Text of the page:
Riga. Culture On The Daugava
It sounds like a very cliched, somewhat back-handed compliment to describe a place as “having culture”. To insinuate that you perhaps expected a place to be void of or lacking in culture in the first place would be a stroke of ignorance. I believe culture exists everywhere in many forms, sometimes it’s more prevalent, sometimes you have to dig a little under the surface for it, but it will always be there.
So it came as no surprise whatsoever (already knowing a few Rigans) that Riga, the capital of Latvia (a country which, until 1991 was part of the Soviet Union) was positively overflowing with culture. Exuded both by the people, and by the city itself. It’s unrequired, but if the notion needed backing up then it’s worth mentioning that Riga will be the 2014 European Capital of Culture. Not just a sentiment, but an accolade to embellish it.
Local product design has seen a huge rise in popularity over the past 3-6 years, and where locals perhaps used to have low self-esteem, or felt they lacked something of a voice in this area, they have now become confident in their own ability to produce unique products, which have far more than just local appeal and interest.
Image taken from http://www.etsy.com/shop/BugAccessories/about/.
Be it the delightfully hip “Bug” wooden bow ties and hair pins (beautiful in their own right, nevermind as part of someone’s outfit), the array of health products promoting naturally healthy hair or skin (amongst other things) or the locally produced clothing and accessories with all the appeal of designer attire from anywhere in the world, there really is a growing scene for well considered product design in Riga.
Walking around the city, from the touristic old town, through the “Quiet Centre”, to the centre of the city, and round the Moscow suburb, there is an abundance of beautiful architecture. A huge cross-section of building styles exist.
The old town has the charm and appeal of any historical European city, complete with a couple of McDonald’s thrown in for good measure. The Quiet Centre has a vast array of Art Nouveau buildings boasting incredible levels of detail and flourish in a variety of colours. The centre of the city with its wide cobbled roads and beautiful apartment blocks has a faster rhythm and pace, for something of a more cosmopolitan feel, broken up every so often by older buildings which have been claimed for music venues and exhibition areas. The Moscow suburb boasts the charm of smaller buildings, wooden churches and houses, and one of the biggest markets in the whole of Europe, housed in a number of unused Zeppelin hangars. This alone has to be seen in person to really understand the scale.
For those who prefer the high arts Riga is well known for its amazing, yet criminally cheap opera house. For those looking for something requiring less pomp and circumstance, there are a good number of bars and venues which lack the tackiness of the old town tourist haunts, and flaunt a strong lineup of musical styles for younger generations.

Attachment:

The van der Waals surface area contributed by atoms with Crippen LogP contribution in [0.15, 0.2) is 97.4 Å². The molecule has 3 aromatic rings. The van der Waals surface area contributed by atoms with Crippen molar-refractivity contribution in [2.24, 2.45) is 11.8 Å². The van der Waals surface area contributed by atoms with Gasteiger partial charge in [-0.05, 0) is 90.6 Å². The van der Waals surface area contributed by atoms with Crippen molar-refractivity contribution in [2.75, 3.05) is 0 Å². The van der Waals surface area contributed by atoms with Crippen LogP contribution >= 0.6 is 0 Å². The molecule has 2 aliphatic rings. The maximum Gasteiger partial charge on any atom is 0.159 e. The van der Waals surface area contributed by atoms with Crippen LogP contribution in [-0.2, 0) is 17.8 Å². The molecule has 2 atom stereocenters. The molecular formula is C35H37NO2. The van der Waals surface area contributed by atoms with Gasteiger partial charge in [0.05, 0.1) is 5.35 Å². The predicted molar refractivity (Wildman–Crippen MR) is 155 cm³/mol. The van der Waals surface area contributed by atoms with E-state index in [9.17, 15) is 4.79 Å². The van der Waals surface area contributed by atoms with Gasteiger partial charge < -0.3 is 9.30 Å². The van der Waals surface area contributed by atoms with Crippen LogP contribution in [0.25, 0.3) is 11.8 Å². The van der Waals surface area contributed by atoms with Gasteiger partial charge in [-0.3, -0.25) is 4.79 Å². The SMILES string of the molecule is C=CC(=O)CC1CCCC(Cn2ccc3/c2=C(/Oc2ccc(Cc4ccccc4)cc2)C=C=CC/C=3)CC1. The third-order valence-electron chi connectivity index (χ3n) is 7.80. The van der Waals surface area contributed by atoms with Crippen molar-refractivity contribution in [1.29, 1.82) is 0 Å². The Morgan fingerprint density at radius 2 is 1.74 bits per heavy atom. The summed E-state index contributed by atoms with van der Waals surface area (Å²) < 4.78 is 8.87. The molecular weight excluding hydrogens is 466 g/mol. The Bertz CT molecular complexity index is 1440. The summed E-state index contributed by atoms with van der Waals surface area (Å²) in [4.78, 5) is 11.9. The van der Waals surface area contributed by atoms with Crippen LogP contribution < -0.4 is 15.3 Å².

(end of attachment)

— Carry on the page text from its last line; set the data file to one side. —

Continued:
The local music scene seems to be growing, and as Riga finds its feet in both imported and home-grown electronic musical styles, it’s clear that the city and its twenty to thirty-something crowd are hungry for the good parties which are popping up all over the city.
Those younger adults living in the city, circling their mid-to-late-twenties seem very proud to be from Riga, embracing the cultural events, promoting design, music, and enjoying what the city has to offer. It seems that Latvia is finding a strong sense of identity, and in their growing pride they are building a host of opportunity for themselves. It’s an exciting time for them to be part of what feels like a strong and growing movement.
I can’t comment hollistically on the older generation, but of those that I met, there was seemingly an air of content for most, despite potentially difficult financial situations and the apparent monetary divide between those with money and those without.
Sure, this outlook sounds rosy, and in slight contrast there’s definitely an underlying sense of awareness that Latvia isn’t in the most economically wonderful condition right now, but the situation is slowly improving, and with next year’s introduction of the Euro currency, there are mixed opinions on what sort of impact that may have.
Those Latvians who I know best have a wonderful mix of pride, and a fleeting sense of worry. A concern that those who don’t know Riga might not find all they were hoping for, or those who wish to invest in a life in the city longer term might fall to some form of regret after a time. To them, I would say that a place is what you make of it.
Anywhere can be a home if you have the intention to make it so. There are great things to take from every situation, and looking at Riga with everything that surrounds it, I would say that there are many positives to be embraced. Not just that, but a wealth of opportunity to get involved, and join both locals and expats in pushing Riga’s profile higher and higher.
About The Author: Alex Cowles
A largely cynical and often sarcastic designer and front-end developer by day. Unknown international DJ & music producer extraordinaire by night (and at weekends). You probably won't like him.